Former Scotland international Tim Swinson has announced his retirement.

The 33-year-old Glasgow lock is hanging up his boots after scoring 16 tries in 136 appearances over eight years for Warriors.

The ex-Newcastle forward played four times in the 2015 World Cup and made the last of his 38 Scotland appearances two years ago against Argentina, suffering a leg injury which ruled him out for six months.

Swinson, who will train to be a referee, wrote on his Instagram account: "It's a hard goodbye to the game I've played for the last 14 years, but it's time to move onto the next adventure. The memorable games, victories and friendships won't be lost, but the camaraderie will be missed.

"Glasgow and Newcastle have given me the opportunity to live my boyhood dream and it has not disappointed; playing in big games, finals and a World Cup felt better than I could have imagined.

"The team-mates who shared those highs also made the lows, the injuries and disappointments manageable, I thank you.

"To the fans who make the game what it is - whose support, undaunted by obscure away travel and awful weather, never falters - the game would be in a far worse place without you.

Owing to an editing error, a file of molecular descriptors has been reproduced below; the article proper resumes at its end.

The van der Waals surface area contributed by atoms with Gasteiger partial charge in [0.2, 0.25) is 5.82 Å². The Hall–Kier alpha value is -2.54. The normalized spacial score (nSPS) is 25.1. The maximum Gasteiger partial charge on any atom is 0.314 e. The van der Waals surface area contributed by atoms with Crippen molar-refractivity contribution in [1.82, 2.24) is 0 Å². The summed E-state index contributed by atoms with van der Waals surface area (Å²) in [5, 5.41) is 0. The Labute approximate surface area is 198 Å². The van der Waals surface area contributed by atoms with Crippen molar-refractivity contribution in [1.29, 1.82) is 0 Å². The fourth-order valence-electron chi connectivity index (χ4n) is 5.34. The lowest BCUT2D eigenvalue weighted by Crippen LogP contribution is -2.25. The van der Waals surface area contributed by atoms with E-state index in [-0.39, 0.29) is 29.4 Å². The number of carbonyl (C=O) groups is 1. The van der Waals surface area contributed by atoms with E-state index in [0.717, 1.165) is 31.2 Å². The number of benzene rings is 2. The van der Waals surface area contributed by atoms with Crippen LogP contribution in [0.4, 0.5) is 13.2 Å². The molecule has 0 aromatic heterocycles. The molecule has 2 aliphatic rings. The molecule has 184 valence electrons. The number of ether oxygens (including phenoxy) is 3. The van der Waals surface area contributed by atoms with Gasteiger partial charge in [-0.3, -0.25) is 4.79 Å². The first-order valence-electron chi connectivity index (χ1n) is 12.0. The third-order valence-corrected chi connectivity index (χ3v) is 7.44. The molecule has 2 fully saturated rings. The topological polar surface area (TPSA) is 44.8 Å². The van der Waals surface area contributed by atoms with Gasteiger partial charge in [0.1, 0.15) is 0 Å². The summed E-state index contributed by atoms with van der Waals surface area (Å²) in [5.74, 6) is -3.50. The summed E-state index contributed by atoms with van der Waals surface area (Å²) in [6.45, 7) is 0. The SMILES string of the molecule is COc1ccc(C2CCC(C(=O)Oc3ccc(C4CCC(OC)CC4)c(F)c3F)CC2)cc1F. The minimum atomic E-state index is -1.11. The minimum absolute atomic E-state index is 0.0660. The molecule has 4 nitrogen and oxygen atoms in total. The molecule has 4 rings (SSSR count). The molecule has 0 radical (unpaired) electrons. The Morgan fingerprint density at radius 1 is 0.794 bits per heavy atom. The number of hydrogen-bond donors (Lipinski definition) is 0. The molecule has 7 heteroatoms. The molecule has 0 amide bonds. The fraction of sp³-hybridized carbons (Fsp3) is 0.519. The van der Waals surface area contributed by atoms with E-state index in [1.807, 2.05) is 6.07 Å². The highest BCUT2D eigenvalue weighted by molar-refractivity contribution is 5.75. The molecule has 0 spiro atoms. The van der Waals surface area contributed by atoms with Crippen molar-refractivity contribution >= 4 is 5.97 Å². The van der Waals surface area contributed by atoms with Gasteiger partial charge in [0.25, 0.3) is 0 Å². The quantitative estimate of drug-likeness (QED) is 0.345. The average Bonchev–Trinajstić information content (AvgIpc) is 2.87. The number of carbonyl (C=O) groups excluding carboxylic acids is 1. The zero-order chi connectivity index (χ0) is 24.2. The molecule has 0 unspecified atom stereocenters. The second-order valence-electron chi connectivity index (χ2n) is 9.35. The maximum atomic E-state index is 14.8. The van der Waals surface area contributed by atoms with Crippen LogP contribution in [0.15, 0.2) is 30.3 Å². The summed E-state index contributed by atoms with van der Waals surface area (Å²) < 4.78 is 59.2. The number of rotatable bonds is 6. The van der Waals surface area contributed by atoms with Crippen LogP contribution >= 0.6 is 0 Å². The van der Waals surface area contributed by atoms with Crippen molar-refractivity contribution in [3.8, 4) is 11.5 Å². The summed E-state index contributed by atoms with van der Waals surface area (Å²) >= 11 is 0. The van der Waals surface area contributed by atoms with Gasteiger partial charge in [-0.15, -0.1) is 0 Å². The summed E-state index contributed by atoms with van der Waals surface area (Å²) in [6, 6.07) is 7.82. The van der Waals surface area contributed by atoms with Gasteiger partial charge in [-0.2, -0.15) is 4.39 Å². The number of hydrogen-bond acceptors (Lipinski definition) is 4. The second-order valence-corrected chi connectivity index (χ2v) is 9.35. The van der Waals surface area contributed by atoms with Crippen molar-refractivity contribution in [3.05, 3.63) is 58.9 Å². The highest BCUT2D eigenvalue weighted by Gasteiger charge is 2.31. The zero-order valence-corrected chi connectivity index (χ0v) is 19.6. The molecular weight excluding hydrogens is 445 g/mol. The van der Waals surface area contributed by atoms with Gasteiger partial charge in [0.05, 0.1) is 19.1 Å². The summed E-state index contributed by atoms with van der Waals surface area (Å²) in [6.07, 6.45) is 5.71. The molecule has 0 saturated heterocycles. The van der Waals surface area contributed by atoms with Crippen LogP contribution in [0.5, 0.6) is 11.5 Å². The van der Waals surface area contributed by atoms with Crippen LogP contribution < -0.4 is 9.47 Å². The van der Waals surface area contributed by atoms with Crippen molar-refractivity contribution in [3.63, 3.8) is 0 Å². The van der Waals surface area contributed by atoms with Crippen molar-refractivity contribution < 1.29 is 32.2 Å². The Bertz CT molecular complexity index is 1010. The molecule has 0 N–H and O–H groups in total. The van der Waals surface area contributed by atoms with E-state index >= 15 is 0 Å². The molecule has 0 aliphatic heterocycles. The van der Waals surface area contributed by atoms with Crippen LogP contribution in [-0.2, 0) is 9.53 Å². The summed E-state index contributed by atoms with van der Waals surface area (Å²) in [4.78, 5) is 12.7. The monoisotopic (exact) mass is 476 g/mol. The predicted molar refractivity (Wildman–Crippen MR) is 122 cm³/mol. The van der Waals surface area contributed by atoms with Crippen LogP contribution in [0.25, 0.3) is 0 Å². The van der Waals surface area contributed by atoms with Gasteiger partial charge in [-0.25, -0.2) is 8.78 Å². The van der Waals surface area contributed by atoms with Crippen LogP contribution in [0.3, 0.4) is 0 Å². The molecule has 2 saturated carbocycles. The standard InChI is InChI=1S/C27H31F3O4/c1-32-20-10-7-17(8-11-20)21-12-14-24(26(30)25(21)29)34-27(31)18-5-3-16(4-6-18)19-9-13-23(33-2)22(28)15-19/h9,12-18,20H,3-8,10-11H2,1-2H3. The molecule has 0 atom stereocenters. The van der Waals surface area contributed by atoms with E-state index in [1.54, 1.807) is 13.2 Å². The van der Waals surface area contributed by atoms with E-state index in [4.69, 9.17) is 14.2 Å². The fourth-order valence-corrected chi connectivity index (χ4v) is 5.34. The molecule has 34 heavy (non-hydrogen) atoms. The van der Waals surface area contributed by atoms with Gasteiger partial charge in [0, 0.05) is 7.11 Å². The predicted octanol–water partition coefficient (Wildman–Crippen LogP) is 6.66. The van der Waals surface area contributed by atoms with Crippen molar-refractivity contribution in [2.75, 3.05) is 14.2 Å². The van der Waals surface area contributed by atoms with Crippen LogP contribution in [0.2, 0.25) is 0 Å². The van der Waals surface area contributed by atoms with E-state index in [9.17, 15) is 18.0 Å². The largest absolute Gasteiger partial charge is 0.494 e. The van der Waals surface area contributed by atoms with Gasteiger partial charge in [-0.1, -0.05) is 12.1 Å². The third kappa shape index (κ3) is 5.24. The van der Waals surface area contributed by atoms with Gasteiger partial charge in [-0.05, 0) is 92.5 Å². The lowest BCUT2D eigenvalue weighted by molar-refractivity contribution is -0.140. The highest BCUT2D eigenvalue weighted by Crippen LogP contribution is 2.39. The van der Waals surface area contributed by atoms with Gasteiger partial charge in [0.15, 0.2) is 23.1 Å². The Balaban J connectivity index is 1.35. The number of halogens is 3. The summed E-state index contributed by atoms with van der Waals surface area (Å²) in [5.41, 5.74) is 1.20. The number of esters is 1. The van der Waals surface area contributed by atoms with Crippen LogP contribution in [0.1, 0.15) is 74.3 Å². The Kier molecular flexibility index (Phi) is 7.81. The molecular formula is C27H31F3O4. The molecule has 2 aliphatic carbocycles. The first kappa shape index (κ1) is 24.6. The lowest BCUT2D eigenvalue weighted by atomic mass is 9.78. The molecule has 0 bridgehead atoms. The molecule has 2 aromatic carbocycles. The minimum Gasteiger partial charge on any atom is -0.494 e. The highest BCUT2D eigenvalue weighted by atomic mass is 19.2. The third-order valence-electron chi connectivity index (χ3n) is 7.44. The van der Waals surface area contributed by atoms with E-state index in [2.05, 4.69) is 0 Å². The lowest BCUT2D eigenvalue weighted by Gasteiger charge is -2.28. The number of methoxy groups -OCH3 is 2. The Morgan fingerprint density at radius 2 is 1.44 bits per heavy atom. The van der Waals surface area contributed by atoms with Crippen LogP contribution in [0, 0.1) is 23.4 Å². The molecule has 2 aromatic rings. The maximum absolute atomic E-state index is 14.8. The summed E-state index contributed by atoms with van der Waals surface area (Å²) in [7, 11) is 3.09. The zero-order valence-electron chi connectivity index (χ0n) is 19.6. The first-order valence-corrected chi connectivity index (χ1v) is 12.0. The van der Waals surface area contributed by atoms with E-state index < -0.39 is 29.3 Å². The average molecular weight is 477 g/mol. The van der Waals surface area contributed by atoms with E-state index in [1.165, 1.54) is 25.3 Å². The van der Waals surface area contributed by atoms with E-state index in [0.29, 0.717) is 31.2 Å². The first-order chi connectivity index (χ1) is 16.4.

"I would like to thank my family, and in particular my wife, whose own sacrifices allowed me to pursue my dreams - I would never have achieved as much as I have without your support.

"Finally, to my daughters - I hope that I have shown you that you can achieve anything that you set your mind to, and that your childhood dreams can become reality too."

Glasgow head coach Dave Rennie described Swinson as the "sharpest" defender he had ever worked with.

"Tim has had a wonderful career and it's fitting that it ends on his terms," Rennie said.

"Possessing a great work ethic, Tim is a very intelligent line-out forward and his knowledge and one man menace mentality makes him the sharpest defensive operator I've worked with.

"Competitive and aggressive, Tim brings a physical edge to training that wasn't always appreciated by the victims but the hallmark of his game.

"His commitment to the club and his team-mates was highlighted in rehabbing from two long-term injuries over the past couple seasons. His resilience evident throughout.

"Tim has made a massive contribution to the club both on and off the field and we wish him, Ally and their two kids all the best for the future."

Warriors managing director Nathan Bombrys added: "It's great for not only Scottish Rugby but the wider sport that Tim's planning to train as a referee once he has hung up his boots.

"He's a person that has a great understanding of the game, is a good communicator, and after such a long career in the second row knows what foul play looks like when he sees it."